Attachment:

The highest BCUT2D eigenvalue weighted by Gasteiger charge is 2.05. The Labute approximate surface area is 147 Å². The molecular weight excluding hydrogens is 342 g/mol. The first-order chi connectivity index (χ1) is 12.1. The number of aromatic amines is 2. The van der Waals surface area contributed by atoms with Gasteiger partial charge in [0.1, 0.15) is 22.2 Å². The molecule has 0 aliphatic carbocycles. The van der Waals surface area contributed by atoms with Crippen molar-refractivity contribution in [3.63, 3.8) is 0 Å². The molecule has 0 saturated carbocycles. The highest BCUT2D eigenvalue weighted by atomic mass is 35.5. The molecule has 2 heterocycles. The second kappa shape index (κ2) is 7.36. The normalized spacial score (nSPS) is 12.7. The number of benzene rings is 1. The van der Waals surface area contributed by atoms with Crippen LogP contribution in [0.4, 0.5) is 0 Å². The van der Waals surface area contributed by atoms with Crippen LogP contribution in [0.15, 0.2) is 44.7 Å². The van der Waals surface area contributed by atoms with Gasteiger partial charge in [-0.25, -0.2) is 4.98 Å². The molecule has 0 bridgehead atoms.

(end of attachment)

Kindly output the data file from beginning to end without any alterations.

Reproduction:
The highest BCUT2D eigenvalue weighted by Gasteiger charge is 2.05. The Labute approximate surface area is 147 Å². The molecular weight excluding hydrogens is 342 g/mol. The first-order chi connectivity index (χ1) is 12.1. The number of aromatic amines is 2. The van der Waals surface area contributed by atoms with Gasteiger partial charge in [0.1, 0.15) is 22.2 Å². The molecule has 0 aliphatic carbocycles. The van der Waals surface area contributed by atoms with Crippen molar-refractivity contribution in [3.63, 3.8) is 0 Å². The molecule has 0 saturated carbocycles. The highest BCUT2D eigenvalue weighted by atomic mass is 35.5. The molecule has 2 heterocycles. The second kappa shape index (κ2) is 7.36. The normalized spacial score (nSPS) is 12.7. The number of benzene rings is 1. The van der Waals surface area contributed by atoms with Crippen LogP contribution in [0.4, 0.5) is 0 Å². The van der Waals surface area contributed by atoms with Crippen LogP contribution in [0.15, 0.2) is 44.7 Å². The van der Waals surface area contributed by atoms with Gasteiger partial charge in [-0.25, -0.2) is 4.98 Å². The molecule has 0 bridgehead atoms.